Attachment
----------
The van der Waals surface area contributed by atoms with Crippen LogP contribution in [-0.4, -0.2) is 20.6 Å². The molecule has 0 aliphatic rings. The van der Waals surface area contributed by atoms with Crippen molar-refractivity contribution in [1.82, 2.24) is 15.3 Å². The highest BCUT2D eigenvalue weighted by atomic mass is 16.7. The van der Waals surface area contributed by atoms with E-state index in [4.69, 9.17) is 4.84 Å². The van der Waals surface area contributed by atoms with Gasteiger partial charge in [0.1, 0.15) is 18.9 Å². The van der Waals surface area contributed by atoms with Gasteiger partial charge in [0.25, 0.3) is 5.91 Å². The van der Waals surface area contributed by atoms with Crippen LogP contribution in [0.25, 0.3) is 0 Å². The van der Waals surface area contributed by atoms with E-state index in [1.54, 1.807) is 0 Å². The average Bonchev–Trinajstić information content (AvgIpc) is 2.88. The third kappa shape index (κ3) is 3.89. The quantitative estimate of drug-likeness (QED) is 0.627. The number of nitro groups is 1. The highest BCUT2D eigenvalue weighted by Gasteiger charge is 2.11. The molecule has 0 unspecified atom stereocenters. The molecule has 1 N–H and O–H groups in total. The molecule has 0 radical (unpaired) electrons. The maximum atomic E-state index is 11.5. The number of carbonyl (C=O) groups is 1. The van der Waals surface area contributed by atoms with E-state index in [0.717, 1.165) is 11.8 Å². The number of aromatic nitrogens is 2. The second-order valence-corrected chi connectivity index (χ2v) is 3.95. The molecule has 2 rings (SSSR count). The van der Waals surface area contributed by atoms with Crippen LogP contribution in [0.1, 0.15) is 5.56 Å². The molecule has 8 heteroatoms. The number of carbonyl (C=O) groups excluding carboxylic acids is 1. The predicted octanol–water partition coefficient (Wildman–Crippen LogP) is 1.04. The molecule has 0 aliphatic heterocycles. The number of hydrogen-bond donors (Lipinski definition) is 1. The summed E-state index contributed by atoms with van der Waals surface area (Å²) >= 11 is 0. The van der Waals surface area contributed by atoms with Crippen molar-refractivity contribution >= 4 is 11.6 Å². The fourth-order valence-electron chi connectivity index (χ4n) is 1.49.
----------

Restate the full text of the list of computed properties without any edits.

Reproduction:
The van der Waals surface area contributed by atoms with Crippen LogP contribution in [-0.4, -0.2) is 20.6 Å². The molecule has 0 aliphatic rings. The van der Waals surface area contributed by atoms with Crippen molar-refractivity contribution in [1.82, 2.24) is 15.3 Å². The highest BCUT2D eigenvalue weighted by atomic mass is 16.7. The van der Waals surface area contributed by atoms with E-state index in [4.69, 9.17) is 4.84 Å². The van der Waals surface area contributed by atoms with Gasteiger partial charge in [0.1, 0.15) is 18.9 Å². The van der Waals surface area contributed by atoms with Gasteiger partial charge in [0.25, 0.3) is 5.91 Å². The van der Waals surface area contributed by atoms with Crippen LogP contribution in [0.25, 0.3) is 0 Å². The van der Waals surface area contributed by atoms with E-state index in [1.54, 1.807) is 0 Å². The average Bonchev–Trinajstić information content (AvgIpc) is 2.88. The third kappa shape index (κ3) is 3.89. The quantitative estimate of drug-likeness (QED) is 0.627. The number of nitro groups is 1. The highest BCUT2D eigenvalue weighted by Gasteiger charge is 2.11. The molecule has 0 unspecified atom stereocenters. The molecule has 1 N–H and O–H groups in total. The molecule has 0 radical (unpaired) electrons. The maximum atomic E-state index is 11.5. The number of carbonyl (C=O) groups is 1. The van der Waals surface area contributed by atoms with E-state index in [0.717, 1.165) is 11.8 Å². The number of aromatic nitrogens is 2. The second-order valence-corrected chi connectivity index (χ2v) is 3.95. The molecule has 2 rings (SSSR count). The van der Waals surface area contributed by atoms with Crippen LogP contribution in [0.1, 0.15) is 5.56 Å². The molecule has 8 heteroatoms. The number of carbonyl (C=O) groups excluding carboxylic acids is 1. The predicted octanol–water partition coefficient (Wildman–Crippen LogP) is 1.04. The molecule has 0 aliphatic heterocycles. The number of hydrogen-bond donors (Lipinski definition) is 1. The summed E-state index contributed by atoms with van der Waals surface area (Å²) >= 11 is 0. The van der Waals surface area contributed by atoms with Crippen molar-refractivity contribution >= 4 is 11.6 Å². The fourth-order valence-electron chi connectivity index (χ4n) is 1.49.